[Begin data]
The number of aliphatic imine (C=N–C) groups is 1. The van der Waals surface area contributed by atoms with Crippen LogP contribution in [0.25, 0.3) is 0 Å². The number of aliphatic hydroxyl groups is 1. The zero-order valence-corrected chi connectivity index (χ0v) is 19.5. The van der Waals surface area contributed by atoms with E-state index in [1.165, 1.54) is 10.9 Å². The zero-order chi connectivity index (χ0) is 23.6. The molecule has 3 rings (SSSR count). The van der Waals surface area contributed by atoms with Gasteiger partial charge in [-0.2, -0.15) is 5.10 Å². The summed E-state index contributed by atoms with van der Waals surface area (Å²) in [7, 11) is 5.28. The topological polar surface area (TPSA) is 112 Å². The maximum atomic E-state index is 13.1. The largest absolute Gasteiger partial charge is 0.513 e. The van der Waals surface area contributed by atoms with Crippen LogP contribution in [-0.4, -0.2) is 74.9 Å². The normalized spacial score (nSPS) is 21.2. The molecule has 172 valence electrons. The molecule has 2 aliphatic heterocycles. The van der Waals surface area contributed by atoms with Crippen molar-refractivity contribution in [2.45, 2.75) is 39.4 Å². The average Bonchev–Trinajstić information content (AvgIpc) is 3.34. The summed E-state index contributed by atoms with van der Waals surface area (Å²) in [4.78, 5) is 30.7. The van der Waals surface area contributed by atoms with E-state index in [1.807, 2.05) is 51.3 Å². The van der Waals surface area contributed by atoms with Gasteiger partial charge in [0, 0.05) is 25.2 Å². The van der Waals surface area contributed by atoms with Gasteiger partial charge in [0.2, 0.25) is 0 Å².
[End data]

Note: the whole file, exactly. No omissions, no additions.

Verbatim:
The number of aliphatic imine (C=N–C) groups is 1. The van der Waals surface area contributed by atoms with Crippen LogP contribution in [0.25, 0.3) is 0 Å². The number of aliphatic hydroxyl groups is 1. The zero-order valence-corrected chi connectivity index (χ0v) is 19.5. The van der Waals surface area contributed by atoms with E-state index in [1.165, 1.54) is 10.9 Å². The zero-order chi connectivity index (χ0) is 23.6. The molecule has 3 rings (SSSR count). The van der Waals surface area contributed by atoms with Gasteiger partial charge in [-0.2, -0.15) is 5.10 Å². The summed E-state index contributed by atoms with van der Waals surface area (Å²) in [7, 11) is 5.28. The topological polar surface area (TPSA) is 112 Å². The maximum atomic E-state index is 13.1. The largest absolute Gasteiger partial charge is 0.513 e. The van der Waals surface area contributed by atoms with Crippen LogP contribution in [-0.4, -0.2) is 74.9 Å². The normalized spacial score (nSPS) is 21.2. The molecule has 172 valence electrons. The molecule has 2 aliphatic heterocycles. The van der Waals surface area contributed by atoms with Crippen molar-refractivity contribution in [2.45, 2.75) is 39.4 Å². The average Bonchev–Trinajstić information content (AvgIpc) is 3.34. The summed E-state index contributed by atoms with van der Waals surface area (Å²) in [4.78, 5) is 30.7. The van der Waals surface area contributed by atoms with E-state index in [1.807, 2.05) is 51.3 Å². The van der Waals surface area contributed by atoms with Gasteiger partial charge in [0, 0.05) is 25.2 Å². The van der Waals surface area contributed by atoms with Gasteiger partial charge in [0.2, 0.25) is 0 Å².